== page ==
The development of therapeutic strategies to control the reactivation of the Herpes Simplex Virus (HSV) is an unaddressed priority. In this study, we evaluated whether Tat, a HIV-1 protein displaying adjuvant functions, could improve previously established HSV-specific memory responses and prevent viral reactivation. To this aim, mice were infected with non-lethal doses of HSV-1 and, 44 days later, injected or not with Tat. Mice were then monitored to check their health status and measure memory HSV-specific cellular and humoral responses. The appearance of symptoms associated with HSV-reactivation was observed at significantly higher frequencies in the control group than in the Tat-treated mice. In addition, the control animals experienced a time-dependent decrease in HSV-specific Immunoglobulin G (IgG), while the Tat-treated mice maintained antibody titers over time. IgG levels were directly correlated with the number of HSV-specific CD8+ T cells, suggesting an effect of Tat on both arms of the adaptive immunity. Consistent with the maintenance of HSV-specific immune memory, Tat-treated mice showed a better control of HSV-1 re-infection. Although further studies are necessary to assess whether similar effects are observed in other models, these results indicate that Tat exerts a therapeutic effect against latent HSV-1 infection and re-infection by favoring the maintenance of adaptive immunity.

The Tat Protein of HIV-1 Prevents the Loss of HSV-Specific Memory Adaptive Responses and Favors the Control of Viral Reactivation

Nicoli, Francesco
Primo
;
Gallerani, Eleonora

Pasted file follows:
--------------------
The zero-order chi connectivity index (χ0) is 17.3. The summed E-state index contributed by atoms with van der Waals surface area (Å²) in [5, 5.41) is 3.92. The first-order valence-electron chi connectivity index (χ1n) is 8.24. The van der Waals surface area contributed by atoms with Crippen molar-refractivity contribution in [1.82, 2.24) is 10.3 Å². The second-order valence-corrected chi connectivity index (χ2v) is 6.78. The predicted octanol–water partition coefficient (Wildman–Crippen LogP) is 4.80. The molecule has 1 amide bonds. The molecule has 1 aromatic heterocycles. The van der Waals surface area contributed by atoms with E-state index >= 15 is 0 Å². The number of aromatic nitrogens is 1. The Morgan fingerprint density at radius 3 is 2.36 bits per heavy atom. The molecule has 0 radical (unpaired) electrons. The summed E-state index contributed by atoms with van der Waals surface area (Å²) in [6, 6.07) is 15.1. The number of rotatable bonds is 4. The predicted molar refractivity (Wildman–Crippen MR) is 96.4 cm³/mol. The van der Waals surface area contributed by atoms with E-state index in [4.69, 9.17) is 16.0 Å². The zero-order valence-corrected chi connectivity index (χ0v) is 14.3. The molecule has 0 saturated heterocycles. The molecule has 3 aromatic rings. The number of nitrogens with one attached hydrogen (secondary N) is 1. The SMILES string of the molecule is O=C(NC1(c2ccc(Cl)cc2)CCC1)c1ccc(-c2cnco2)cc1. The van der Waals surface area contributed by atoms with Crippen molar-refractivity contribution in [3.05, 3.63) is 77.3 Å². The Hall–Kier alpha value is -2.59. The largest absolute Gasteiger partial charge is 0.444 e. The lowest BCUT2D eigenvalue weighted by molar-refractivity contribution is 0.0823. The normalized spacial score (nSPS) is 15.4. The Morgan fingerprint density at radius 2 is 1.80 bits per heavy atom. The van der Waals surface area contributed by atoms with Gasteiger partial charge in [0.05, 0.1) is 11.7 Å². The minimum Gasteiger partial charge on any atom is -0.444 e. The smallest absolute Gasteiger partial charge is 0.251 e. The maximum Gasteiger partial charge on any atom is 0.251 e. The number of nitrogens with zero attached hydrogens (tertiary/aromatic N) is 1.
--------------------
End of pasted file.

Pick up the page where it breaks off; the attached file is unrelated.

Secondo
;
Sicurella, Mariaconcetta;Pacifico, Salvatore;Ensoli, Barbara;Marconi, Peggy;Caputo, Antonella
Penultimo
;
Gavioli, Riccardo
Ultimo
2020

Abstract

The development of therapeutic strategies to control the reactivation of the Herpes Simplex Virus (HSV) is an unaddressed priority. In this study, we evaluated whether Tat, a HIV-1 protein displaying adjuvant functions, could improve previously established HSV-specific memory responses and prevent viral reactivation. To this aim, mice were infected with non-lethal doses of HSV-1 and, 44 days later, injected or not with Tat. Mice were then monitored to check their health status and measure memory HSV-specific cellular and humoral responses. The appearance of symptoms associated with HSV-reactivation was observed at significantly higher frequencies in the control group than in the Tat-treated mice. In addition, the control animals experienced a time-dependent decrease in HSV-specific Immunoglobulin G (IgG), while the Tat-treated mice maintained antibody titers over time. IgG levels were directly correlated with the number of HSV-specific CD8+ T cells, suggesting an effect of Tat on both arms of the adaptive immunity. Consistent with the maintenance of HSV-specific immune memory, Tat-treated mice showed a better control of HSV-1 re-infection. Although further studies are necessary to assess whether similar effects are observed in other models, these results indicate that Tat exerts a therapeutic effect against latent HSV-1 infection and re-infection by favoring the maintenance of adaptive immunity.
Nicoli, Francesco; Gallerani, Eleonora; Sicurella, Mariaconcetta; Pacifico, Salvatore; Cafaro, Aurelio; Ensoli, Barbara; Marconi, Peggy; Caputo, Antonella; Gavioli, Riccardo
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Utilizza questo identificativo per citare o creare un link a questo documento: https://hdl.handle.net/11392/2419932
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